Jill Gilbert, MD, discusses overcoming imposter syndrome in fellowship.
Welcome to fellowship! You have mastered the art of internal medicine, served as the senior resident for a medicine team, and perhaps even served as a chief medical resident. Now you are a fellowship “frosh,” and are suddenly being called in the middle of the night to help a patient with hemophilia suffering with a complex bleed. You think, “Am I in over my head? Do I deserve to be here? Am I qualified?”
The short answer to all of those questions is yes. However, the answer we often say to ourselves in new situations is no.
What is imposter syndrome? Harvard Business Review recently published an article noting that “imposter syndrome is loosely defined as doubting your abilities and feeling like a fraud.”1 Although uncertainty is normal in a new situation, imposter syndrome reflects an underlying cognitive distortion. This is distinct from the feeling of being a novice, or someone who recognizes a steep learning trajectory as a part of skill acquisition. I have overheard fellows use the term “imposter syndrome” when talking about their worthiness for a job, worthiness to sit on professional society committees, worthiness to apply for competitive workshops, or even worthiness to provide a clinical opinion.
How do we address this feeling of “less than” and “unworthiness?” How do we embrace the concept that even our best selves are a work in progress and that we are worthy of opportunity and subsequent growth? How do we recognize that uncertainty can be a good thing as it provides a source of motivation to learn new skills and content? How do we recognize that humility is wonderful but should not interfere with our confidence?
Sometimes things are easier said than done. Think about the following reframing steps when you feel imposter syndrome creeping in. You can use these steps when confronted with an event, or you can reflect on an entire day in order to help reframe any “stinking thinking” that undermined your confidence.
We will use the framework of the aforementioned case.
You’re a first-year fellow. You’re called at night for a consult by neurosurgery on a hemophiliac who needs urgent surgery because of a subdural hematoma. You know that you’re supposed to give antihemophilic factor, but you freeze and don’t know where to start. You are very uncomfortable with the situation and have the following thoughts:
Identify the factual issues that are creating your anxiety. Make an objective analysis of your situation. Do not insert your feelings and do not mistake feelings for facts. For example, if you are the first-year fellow noted above, your anxiety and feelings of inferiority may be derived from the following facts:
Taken together, you have become a victim of cognitive distortion. By assessing the situation objectively, you can identify how to extricate the feelings from the facts. Your anxiety is rooted in your assigned negative perception of your abilities, but the reality remains that you are a new learner, and you are in the fellowship to learn. If you knew everything already, you wouldn’t be a fellow.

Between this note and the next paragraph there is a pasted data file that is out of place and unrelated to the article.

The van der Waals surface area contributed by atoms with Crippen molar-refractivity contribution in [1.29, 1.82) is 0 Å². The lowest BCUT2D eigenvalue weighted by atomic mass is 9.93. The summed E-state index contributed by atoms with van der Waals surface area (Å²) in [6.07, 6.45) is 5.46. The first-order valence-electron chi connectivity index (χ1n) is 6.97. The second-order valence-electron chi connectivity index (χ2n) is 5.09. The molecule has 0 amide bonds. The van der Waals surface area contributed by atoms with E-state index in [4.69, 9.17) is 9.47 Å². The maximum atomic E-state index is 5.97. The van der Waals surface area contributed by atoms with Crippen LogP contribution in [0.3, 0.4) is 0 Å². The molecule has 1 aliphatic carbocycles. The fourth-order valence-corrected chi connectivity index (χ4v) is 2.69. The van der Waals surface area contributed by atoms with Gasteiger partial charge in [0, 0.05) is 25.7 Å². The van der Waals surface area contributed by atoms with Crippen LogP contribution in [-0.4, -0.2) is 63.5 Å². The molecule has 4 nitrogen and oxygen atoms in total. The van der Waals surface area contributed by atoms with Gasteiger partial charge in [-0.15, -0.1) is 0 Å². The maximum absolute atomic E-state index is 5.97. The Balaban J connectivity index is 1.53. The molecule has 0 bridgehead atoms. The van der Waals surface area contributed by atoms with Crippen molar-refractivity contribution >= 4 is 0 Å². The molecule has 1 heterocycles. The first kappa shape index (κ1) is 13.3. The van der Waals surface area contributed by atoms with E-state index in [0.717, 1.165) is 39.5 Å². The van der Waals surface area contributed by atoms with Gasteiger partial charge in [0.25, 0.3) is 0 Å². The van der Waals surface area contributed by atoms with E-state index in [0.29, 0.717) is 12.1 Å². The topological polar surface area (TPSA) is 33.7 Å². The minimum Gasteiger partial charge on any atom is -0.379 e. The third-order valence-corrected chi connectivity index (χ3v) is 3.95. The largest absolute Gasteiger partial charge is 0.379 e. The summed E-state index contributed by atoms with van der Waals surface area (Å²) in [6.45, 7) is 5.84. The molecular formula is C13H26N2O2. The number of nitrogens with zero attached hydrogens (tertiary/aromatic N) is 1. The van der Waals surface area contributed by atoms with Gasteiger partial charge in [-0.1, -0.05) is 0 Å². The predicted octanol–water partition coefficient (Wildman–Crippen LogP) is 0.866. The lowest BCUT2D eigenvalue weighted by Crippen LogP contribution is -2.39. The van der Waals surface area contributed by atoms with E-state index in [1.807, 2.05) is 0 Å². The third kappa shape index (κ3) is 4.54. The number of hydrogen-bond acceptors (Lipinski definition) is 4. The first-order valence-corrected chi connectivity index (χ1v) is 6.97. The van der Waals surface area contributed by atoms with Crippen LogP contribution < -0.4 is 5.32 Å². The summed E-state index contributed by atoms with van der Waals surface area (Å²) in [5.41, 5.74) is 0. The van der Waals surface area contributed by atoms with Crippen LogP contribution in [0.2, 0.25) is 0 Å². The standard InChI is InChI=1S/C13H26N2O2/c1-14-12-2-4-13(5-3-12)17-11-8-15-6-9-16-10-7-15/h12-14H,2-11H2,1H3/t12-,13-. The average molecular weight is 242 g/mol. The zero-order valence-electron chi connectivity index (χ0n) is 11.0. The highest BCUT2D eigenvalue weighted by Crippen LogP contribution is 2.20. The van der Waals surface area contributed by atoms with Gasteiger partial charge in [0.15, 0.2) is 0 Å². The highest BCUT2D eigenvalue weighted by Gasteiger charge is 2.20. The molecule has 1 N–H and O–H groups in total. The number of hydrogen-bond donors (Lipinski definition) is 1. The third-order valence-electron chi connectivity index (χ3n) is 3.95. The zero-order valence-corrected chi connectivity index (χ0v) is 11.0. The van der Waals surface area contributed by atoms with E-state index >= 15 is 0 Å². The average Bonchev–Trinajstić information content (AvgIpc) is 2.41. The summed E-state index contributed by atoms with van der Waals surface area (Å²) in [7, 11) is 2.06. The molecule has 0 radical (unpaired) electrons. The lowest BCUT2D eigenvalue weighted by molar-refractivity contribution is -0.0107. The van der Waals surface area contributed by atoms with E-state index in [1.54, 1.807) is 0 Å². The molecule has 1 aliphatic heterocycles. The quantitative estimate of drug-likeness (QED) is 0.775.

Although you may not have the opportunity to self-reflect in the acute situation, these principals can be applied at any time.
An important component of self-reflection is the ability to recognize the areas in which objective data about your performance exists and to learn how to use that data to improve. For example, if you are a third-year fellow and don’t know where to start when treating a patient with hemophilia, then your concerns about your ability to practice independently soon may be valid. That still does not mean you are an imposter. Data can be your friend.
Rather than reinforcing a feeling of incompetence, data provide a map to plan a path to proficiency. Examples of data include questions missed on the in-service exam, milestone assessments, and faculty feedback. This allows you to identify areas in which you need to concentrate. Remember that these sources of data were built to help an individual grow professionally. In fact, data assume that you are worthy and able to utilize the information in a meaningful way as you master your craft. You can improve. You are a learner rather than an imposter.
What would you say to a friend in the same situation? Why do we allow ourselves to trash-talk ourselves, but extend grace and empathy to a colleague in the same situation? The most important friend we need to comfort, encourage, reframe, and look objectively is ourselves.
We tend to think in binary terms—something is either all good or all bad. Even on a milestones rating scale for training, an individual trainee may assign “good” or “bad” to their milestone score. Keep in mind that even the milestones measures are meant to be a trajectory—you’re striving for progress, not perfection. Although it is healthy to ask, “How can I improve?” that is a very different conversation from, “I am bad.” You are all high achievers. You would not be in your current positions otherwise. That said, everyone will not score a perfect 5 out of 5. I urge you to embrace your imperfections—your “humanness”—as a key to avoiding imposter syndrome. Reframed uncertainty and imperfection are prizes in and of themselves. It is a blessing that provides all of us with the chance for personalized learning, academic growth, professional evolution, and the ability to flourish.